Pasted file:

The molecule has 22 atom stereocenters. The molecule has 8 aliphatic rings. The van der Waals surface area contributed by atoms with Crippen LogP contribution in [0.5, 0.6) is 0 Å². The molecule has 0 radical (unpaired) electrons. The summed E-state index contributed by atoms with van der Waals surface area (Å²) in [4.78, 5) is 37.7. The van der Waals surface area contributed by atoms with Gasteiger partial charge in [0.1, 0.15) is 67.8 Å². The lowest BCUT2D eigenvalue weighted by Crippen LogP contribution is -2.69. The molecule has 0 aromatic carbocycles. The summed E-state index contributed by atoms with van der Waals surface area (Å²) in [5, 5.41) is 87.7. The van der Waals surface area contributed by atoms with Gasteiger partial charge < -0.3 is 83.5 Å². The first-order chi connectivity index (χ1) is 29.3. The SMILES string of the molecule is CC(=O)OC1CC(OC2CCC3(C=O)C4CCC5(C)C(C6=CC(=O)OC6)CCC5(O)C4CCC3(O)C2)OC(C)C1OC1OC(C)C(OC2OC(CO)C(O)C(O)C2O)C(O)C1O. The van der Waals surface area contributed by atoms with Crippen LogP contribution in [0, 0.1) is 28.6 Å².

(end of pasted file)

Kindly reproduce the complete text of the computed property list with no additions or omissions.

The molecule has 22 atom stereocenters. The molecule has 8 aliphatic rings. The van der Waals surface area contributed by atoms with Crippen LogP contribution in [0.5, 0.6) is 0 Å². The molecule has 0 radical (unpaired) electrons. The summed E-state index contributed by atoms with van der Waals surface area (Å²) in [4.78, 5) is 37.7. The van der Waals surface area contributed by atoms with Gasteiger partial charge in [0.1, 0.15) is 67.8 Å². The lowest BCUT2D eigenvalue weighted by Crippen LogP contribution is -2.69. The molecule has 0 aromatic carbocycles. The summed E-state index contributed by atoms with van der Waals surface area (Å²) in [5, 5.41) is 87.7. The van der Waals surface area contributed by atoms with Gasteiger partial charge < -0.3 is 83.5 Å². The first-order chi connectivity index (χ1) is 29.3. The SMILES string of the molecule is CC(=O)OC1CC(OC2CCC3(C=O)C4CCC5(C)C(C6=CC(=O)OC6)CCC5(O)C4CCC3(O)C2)OC(C)C1OC1OC(C)C(OC2OC(CO)C(O)C(O)C2O)C(O)C1O. The van der Waals surface area contributed by atoms with Crippen LogP contribution in [0, 0.1) is 28.6 Å².